Biochemistry of psa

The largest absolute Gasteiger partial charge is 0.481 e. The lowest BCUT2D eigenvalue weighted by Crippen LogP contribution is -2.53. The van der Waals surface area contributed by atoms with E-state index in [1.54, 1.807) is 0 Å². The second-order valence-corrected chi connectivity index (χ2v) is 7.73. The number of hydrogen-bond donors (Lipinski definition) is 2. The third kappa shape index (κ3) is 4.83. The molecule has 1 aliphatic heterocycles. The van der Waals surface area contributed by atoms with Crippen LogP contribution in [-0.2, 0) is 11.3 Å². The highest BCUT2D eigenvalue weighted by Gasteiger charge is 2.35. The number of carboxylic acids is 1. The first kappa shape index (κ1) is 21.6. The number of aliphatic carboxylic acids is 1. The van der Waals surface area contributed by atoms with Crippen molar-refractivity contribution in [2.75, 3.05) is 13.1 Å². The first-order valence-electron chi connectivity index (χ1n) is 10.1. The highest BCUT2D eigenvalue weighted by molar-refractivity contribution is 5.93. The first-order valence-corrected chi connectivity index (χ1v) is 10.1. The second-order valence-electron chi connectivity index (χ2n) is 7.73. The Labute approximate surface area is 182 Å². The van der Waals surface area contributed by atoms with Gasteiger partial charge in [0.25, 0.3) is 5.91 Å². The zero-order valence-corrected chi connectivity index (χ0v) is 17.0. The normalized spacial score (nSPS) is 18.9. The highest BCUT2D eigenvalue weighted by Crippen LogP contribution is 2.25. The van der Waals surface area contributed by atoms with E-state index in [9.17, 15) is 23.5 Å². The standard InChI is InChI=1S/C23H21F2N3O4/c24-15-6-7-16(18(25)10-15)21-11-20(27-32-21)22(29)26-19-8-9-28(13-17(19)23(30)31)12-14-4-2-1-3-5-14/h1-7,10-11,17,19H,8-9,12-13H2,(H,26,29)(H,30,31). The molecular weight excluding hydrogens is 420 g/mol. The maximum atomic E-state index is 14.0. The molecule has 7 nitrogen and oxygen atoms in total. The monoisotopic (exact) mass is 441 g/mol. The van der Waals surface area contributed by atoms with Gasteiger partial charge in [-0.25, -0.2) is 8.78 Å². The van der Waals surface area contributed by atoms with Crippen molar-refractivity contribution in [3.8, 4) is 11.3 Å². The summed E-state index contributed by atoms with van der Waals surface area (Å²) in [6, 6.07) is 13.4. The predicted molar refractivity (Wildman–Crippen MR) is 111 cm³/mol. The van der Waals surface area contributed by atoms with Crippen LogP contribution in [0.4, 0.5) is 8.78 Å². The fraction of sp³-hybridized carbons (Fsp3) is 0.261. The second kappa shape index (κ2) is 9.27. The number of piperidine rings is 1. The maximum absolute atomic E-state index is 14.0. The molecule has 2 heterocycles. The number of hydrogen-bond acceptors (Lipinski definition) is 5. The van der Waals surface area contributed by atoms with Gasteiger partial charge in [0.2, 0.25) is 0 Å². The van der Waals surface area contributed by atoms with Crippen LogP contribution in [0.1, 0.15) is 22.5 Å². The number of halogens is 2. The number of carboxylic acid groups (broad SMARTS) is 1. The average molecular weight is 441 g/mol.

First described by Wang et al. in 1979 (10), PSA is a single-chain glycoprotein neutral serine protease of240 amino acids secreted by the prostate epithelium and CaP cells (1113). A glycoprotein monomer with a molecular weight of 33,000-34,000, PSA contains 240 amino acids (10-14). Among the many PSA-like kallikreins that have been discovered so far, PSA is named human kallikrein 3 (hK3) (11). PSA is involved in the lysis of seminal coagulum and is one of the predominant proteins present in the prostatic fluid. PSA catalyzes the proteolytic degradation of gel-forming proteins secreted by human seminal vesicles and mediates the progressive activation of sperm motility. Even though PSA has been documented to be present in some nonprostate tissues [e.g., periurethral (15-18) and parotid glands (19) in both men and women, and in about 30% of breast tumor specimens (20)], no significant contribution of PSA from these sources to serum PSA has so far been demonstrated. The importance of PSA as a marker in prostatic diseases comes from the fact that only trace quantities of PSA are detected in the serum of all normal males. Changes in the anatomy of the prostate gland could lead to the increased diffusion of PSA in blood circulation. Thus, elevated serum PSA concentrations can suggest the existence of prostatic diseases like CaP, benign prostatic hyperplasia (BPH), prostatitis (21), and prostatic ischemia (22). Because PSA has not been found yet in any other tissue, it has so far been proved to be a highly specific prostate biochemical marker. PSA is present in the serum of normal men at concentration < 4 ^g/L. Women, who have no prostate, should have no PSA in their serum. However, immunoreactive PSA is detectable in about 5% of women's sera, and this is attributed to a prostate-equivalent organ called Skene's gland (17,18). No diagnostic usefulness of PSA in women has been established.

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